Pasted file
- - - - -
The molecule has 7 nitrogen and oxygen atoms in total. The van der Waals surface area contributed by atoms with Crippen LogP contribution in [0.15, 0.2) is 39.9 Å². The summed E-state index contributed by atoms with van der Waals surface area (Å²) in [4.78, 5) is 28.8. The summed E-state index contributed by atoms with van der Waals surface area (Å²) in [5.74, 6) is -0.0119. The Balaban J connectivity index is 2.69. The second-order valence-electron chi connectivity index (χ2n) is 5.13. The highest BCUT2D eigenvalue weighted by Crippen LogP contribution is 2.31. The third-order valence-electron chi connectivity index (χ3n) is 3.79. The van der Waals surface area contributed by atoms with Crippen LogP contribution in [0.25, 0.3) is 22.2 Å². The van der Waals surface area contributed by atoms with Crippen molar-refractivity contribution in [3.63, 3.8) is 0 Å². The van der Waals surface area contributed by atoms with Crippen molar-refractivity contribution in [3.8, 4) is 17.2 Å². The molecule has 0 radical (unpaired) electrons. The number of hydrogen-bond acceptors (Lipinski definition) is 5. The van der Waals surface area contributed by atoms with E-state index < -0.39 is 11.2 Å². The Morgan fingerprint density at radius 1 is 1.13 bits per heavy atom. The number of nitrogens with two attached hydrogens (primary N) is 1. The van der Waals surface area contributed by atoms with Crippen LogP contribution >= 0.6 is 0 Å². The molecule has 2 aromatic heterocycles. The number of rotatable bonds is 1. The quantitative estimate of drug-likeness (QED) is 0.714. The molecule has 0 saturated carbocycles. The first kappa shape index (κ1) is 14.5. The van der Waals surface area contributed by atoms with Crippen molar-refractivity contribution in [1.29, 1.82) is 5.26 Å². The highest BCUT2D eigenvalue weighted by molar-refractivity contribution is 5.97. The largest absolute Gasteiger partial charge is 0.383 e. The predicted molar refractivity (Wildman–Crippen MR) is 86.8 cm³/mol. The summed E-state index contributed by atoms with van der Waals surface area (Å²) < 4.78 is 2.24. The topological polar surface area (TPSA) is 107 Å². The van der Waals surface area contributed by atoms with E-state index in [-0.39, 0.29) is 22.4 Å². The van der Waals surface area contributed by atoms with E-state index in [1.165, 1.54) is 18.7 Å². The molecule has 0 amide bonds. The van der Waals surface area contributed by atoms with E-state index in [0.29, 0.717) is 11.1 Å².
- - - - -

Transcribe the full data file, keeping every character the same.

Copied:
The molecule has 7 nitrogen and oxygen atoms in total. The van der Waals surface area contributed by atoms with Crippen LogP contribution in [0.15, 0.2) is 39.9 Å². The summed E-state index contributed by atoms with van der Waals surface area (Å²) in [4.78, 5) is 28.8. The summed E-state index contributed by atoms with van der Waals surface area (Å²) in [5.74, 6) is -0.0119. The Balaban J connectivity index is 2.69. The second-order valence-electron chi connectivity index (χ2n) is 5.13. The highest BCUT2D eigenvalue weighted by Crippen LogP contribution is 2.31. The third-order valence-electron chi connectivity index (χ3n) is 3.79. The van der Waals surface area contributed by atoms with Crippen LogP contribution in [0.25, 0.3) is 22.2 Å². The van der Waals surface area contributed by atoms with Crippen molar-refractivity contribution in [3.63, 3.8) is 0 Å². The van der Waals surface area contributed by atoms with Crippen molar-refractivity contribution in [3.8, 4) is 17.2 Å². The molecule has 0 radical (unpaired) electrons. The number of hydrogen-bond acceptors (Lipinski definition) is 5. The van der Waals surface area contributed by atoms with E-state index < -0.39 is 11.2 Å². The Morgan fingerprint density at radius 1 is 1.13 bits per heavy atom. The number of nitrogens with two attached hydrogens (primary N) is 1. The van der Waals surface area contributed by atoms with Crippen LogP contribution >= 0.6 is 0 Å². The molecule has 2 aromatic heterocycles. The number of rotatable bonds is 1. The quantitative estimate of drug-likeness (QED) is 0.714. The molecule has 0 saturated carbocycles. The first kappa shape index (κ1) is 14.5. The van der Waals surface area contributed by atoms with Crippen molar-refractivity contribution in [1.29, 1.82) is 5.26 Å². The highest BCUT2D eigenvalue weighted by molar-refractivity contribution is 5.97. The largest absolute Gasteiger partial charge is 0.383 e. The predicted molar refractivity (Wildman–Crippen MR) is 86.8 cm³/mol. The summed E-state index contributed by atoms with van der Waals surface area (Å²) < 4.78 is 2.24. The topological polar surface area (TPSA) is 107 Å². The van der Waals surface area contributed by atoms with E-state index in [-0.39, 0.29) is 22.4 Å². The van der Waals surface area contributed by atoms with E-state index in [1.165, 1.54) is 18.7 Å². The molecule has 0 amide bonds. The van der Waals surface area contributed by atoms with E-state index in [0.29, 0.717) is 11.1 Å².